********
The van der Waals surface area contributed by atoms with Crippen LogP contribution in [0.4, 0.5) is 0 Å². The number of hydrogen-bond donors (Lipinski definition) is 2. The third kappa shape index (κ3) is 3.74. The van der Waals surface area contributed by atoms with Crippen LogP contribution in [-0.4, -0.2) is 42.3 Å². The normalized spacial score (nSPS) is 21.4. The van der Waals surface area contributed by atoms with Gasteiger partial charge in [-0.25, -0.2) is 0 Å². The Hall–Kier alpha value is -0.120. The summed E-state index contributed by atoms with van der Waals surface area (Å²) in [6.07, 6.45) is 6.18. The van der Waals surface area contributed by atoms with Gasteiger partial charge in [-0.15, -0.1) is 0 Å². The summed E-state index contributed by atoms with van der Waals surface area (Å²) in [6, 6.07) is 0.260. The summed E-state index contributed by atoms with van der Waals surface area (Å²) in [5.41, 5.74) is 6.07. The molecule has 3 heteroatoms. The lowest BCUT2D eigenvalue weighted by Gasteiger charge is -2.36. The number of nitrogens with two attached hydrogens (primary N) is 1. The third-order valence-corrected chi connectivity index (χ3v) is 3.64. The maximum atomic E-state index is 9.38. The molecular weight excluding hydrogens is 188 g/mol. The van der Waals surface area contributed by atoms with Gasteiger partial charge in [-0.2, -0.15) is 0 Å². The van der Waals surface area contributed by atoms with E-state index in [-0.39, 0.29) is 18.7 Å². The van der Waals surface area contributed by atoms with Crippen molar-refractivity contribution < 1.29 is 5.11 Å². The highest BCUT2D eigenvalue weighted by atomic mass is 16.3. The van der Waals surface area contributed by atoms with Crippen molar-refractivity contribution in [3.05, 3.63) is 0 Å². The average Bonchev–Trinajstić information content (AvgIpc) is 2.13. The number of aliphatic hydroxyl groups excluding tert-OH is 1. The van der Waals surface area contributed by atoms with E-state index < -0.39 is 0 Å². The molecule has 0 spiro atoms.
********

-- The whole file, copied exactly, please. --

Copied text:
The van der Waals surface area contributed by atoms with Crippen LogP contribution in [0.4, 0.5) is 0 Å². The number of hydrogen-bond donors (Lipinski definition) is 2. The third kappa shape index (κ3) is 3.74. The van der Waals surface area contributed by atoms with Crippen LogP contribution in [-0.4, -0.2) is 42.3 Å². The normalized spacial score (nSPS) is 21.4. The van der Waals surface area contributed by atoms with Gasteiger partial charge in [-0.25, -0.2) is 0 Å². The Hall–Kier alpha value is -0.120. The summed E-state index contributed by atoms with van der Waals surface area (Å²) in [6.07, 6.45) is 6.18. The van der Waals surface area contributed by atoms with Gasteiger partial charge in [-0.15, -0.1) is 0 Å². The summed E-state index contributed by atoms with van der Waals surface area (Å²) in [6, 6.07) is 0.260. The summed E-state index contributed by atoms with van der Waals surface area (Å²) in [5.41, 5.74) is 6.07. The molecule has 3 heteroatoms. The lowest BCUT2D eigenvalue weighted by Gasteiger charge is -2.36. The number of nitrogens with two attached hydrogens (primary N) is 1. The third-order valence-corrected chi connectivity index (χ3v) is 3.64. The maximum atomic E-state index is 9.38. The molecular weight excluding hydrogens is 188 g/mol. The van der Waals surface area contributed by atoms with Gasteiger partial charge in [-0.2, -0.15) is 0 Å². The van der Waals surface area contributed by atoms with E-state index in [-0.39, 0.29) is 18.7 Å². The van der Waals surface area contributed by atoms with Crippen molar-refractivity contribution < 1.29 is 5.11 Å². The highest BCUT2D eigenvalue weighted by atomic mass is 16.3. The van der Waals surface area contributed by atoms with Crippen molar-refractivity contribution in [3.05, 3.63) is 0 Å². The average Bonchev–Trinajstić information content (AvgIpc) is 2.13. The number of aliphatic hydroxyl groups excluding tert-OH is 1. The van der Waals surface area contributed by atoms with E-state index < -0.39 is 0 Å². The molecule has 0 spiro atoms.